We also offer voluntary work which complements your studies by helping you gain practical experiences in occupational settings while contributing back to society. This can bring new skills that will be useful throughout your future and can make a positive impact on your learning whilst at university. Volunteering enables you to develop skills such as communication, interpersonal skills, teamwork, self-confidence and self-discipline all of which can be transferred into your studies.
Whether you have a clear idea of where your future aspirations lie or want to consider the broad range of opportunities available once you have a Birmingham degree, our Careers Network can help you achieve your goal.
Our unique careers guidance service is tailored to your academic subject area, offering a specialised team (in each of the five academic colleges) who can give you expert advice. Once you have a career in your sights, one-to-one support with CVs and job applications will help give you the edge. In addition, our employer-endorsed award-winning Personal Skills Award (PSA) recognises your extra-curricular activities, and provides an accredited employability programme designed to improve your career prospects.
Your Birmingham degree is evidence of your ability to succeed in a demanding academic environment. Employers target Birmingham students for their drive, diversity, communication and problem-solving skills, their team-working abilities and cultural awareness, and our graduate employment statistics have continued to climb at a rate well above national trends. If you make the most of the wide range of services you will be able to develop your career from the moment you arrive.
Career destinations of recent graduates include:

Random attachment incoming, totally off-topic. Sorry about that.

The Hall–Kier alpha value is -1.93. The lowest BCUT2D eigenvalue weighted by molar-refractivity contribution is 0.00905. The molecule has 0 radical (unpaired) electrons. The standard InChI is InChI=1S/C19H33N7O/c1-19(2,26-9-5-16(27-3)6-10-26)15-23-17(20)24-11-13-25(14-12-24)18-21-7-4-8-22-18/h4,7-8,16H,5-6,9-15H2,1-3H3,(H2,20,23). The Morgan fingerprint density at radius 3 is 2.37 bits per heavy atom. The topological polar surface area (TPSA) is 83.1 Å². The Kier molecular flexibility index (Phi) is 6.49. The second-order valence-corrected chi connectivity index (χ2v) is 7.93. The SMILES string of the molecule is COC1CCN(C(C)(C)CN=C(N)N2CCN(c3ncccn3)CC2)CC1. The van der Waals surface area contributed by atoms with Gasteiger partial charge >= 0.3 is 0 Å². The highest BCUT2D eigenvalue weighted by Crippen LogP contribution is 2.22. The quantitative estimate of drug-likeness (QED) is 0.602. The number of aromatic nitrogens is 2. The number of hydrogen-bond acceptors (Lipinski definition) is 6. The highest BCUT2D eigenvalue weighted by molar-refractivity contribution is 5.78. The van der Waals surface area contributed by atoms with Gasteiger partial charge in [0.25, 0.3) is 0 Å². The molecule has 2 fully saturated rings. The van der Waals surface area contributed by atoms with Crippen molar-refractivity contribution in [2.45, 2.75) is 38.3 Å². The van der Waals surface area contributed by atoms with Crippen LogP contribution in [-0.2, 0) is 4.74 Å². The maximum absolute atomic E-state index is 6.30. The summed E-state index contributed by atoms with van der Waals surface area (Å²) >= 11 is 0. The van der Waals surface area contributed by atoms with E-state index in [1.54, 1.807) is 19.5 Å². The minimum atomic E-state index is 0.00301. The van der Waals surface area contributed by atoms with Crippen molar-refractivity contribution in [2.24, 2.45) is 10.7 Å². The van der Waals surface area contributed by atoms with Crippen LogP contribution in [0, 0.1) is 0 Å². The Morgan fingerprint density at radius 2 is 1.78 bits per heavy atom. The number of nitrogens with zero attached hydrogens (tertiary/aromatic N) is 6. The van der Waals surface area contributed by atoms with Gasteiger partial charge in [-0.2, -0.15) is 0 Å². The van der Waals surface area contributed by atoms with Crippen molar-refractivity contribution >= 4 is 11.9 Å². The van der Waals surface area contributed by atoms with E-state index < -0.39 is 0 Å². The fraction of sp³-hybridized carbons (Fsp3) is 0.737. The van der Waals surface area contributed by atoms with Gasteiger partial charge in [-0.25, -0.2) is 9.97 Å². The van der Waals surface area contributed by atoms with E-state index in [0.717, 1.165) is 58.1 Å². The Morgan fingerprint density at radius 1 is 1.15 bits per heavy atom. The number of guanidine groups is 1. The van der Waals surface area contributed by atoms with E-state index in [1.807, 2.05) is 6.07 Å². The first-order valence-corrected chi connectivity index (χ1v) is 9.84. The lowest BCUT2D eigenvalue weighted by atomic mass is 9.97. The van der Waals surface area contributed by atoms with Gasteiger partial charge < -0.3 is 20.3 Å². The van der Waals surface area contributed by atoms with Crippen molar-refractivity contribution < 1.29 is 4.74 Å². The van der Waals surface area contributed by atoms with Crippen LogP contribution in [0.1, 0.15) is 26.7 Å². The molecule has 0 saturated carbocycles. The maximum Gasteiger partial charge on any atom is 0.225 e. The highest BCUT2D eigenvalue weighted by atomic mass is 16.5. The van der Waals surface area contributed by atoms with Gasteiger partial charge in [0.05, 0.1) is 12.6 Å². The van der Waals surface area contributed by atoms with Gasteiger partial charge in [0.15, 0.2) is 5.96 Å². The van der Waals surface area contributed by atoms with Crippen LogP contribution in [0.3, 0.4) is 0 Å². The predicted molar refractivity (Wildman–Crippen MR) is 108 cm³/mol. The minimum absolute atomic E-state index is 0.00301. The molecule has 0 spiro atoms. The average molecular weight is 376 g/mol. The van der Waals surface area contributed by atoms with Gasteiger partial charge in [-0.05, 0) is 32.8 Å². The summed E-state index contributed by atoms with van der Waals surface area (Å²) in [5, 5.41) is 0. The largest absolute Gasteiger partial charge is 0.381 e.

Engineering Officer (RAF)
Graduate Engineer (Network Rail)
Digital Media Assistant (Road Safety Analysis)
Graduate Electrical Construction (National Grid)
Design Engineer (IDX co. Ltd)
Systems Designer (Amor Group)
Graduate Test Engineer (Goodrich)
Advanced Product Creation Engineer (Jaguar Landrover)
Production Manager (Powelectrics Ltd)
The graduate employment market is competitive, many employers require evidence of employability or being ready for the world of work.
Internships represent a great way for you to gain experience of the workplace. They also offer employers the opportunity of clarifying what they are looking for and perhaps even assessing interns for future employment.
We offer our students the opportunity of internship placements during their time at Birmingham.
The video below talks to students, staff and employers about their internship experience:
University Careers Network
Preparation for your career should be one of the first things you think about as you start university. Whether you have a clear idea of where your future aspirations lie or want to consider the broad range of opportunities available once you have a Birmingham degree, our Careers Network can help you achieve your goal.
If you make the most of the wide range of services
you will be able to develop your career from the moment you arrive.
Visit the careers section of the University website for further information.
Application will be made to the Institute of Engineering and Technology (IET) for accreditation of the programme for the education of Chartered Engineers
Birmingham has transformed into one of Europe's most exciting cities. It is more than somewhere to study; it is somewhere to build a successful future.
Clubs and societies
The Guild has
over 200 Societies, community volunteering groups and associations for you to join; they cover every topic and activity that you can think of - there really is something for everyone.
Electrical Engineering Society is an active society within our department. You may also be interested in the
Autonomous Robotic Club,
UB Robotics Club and
Coming to Birmingham might be your first time living away from home. Our student accommodation will allow you to enjoy your new-found independence in safe, welcoming and sociable surroundings.
The City of Birmingham
One of Europe's most exciting destinations, Birmingham is brimming with life and culture, making it a wonderful place to live, study and work.
Our students fall in love with the city - around 40% of our graduates choose to make Birmingham their home.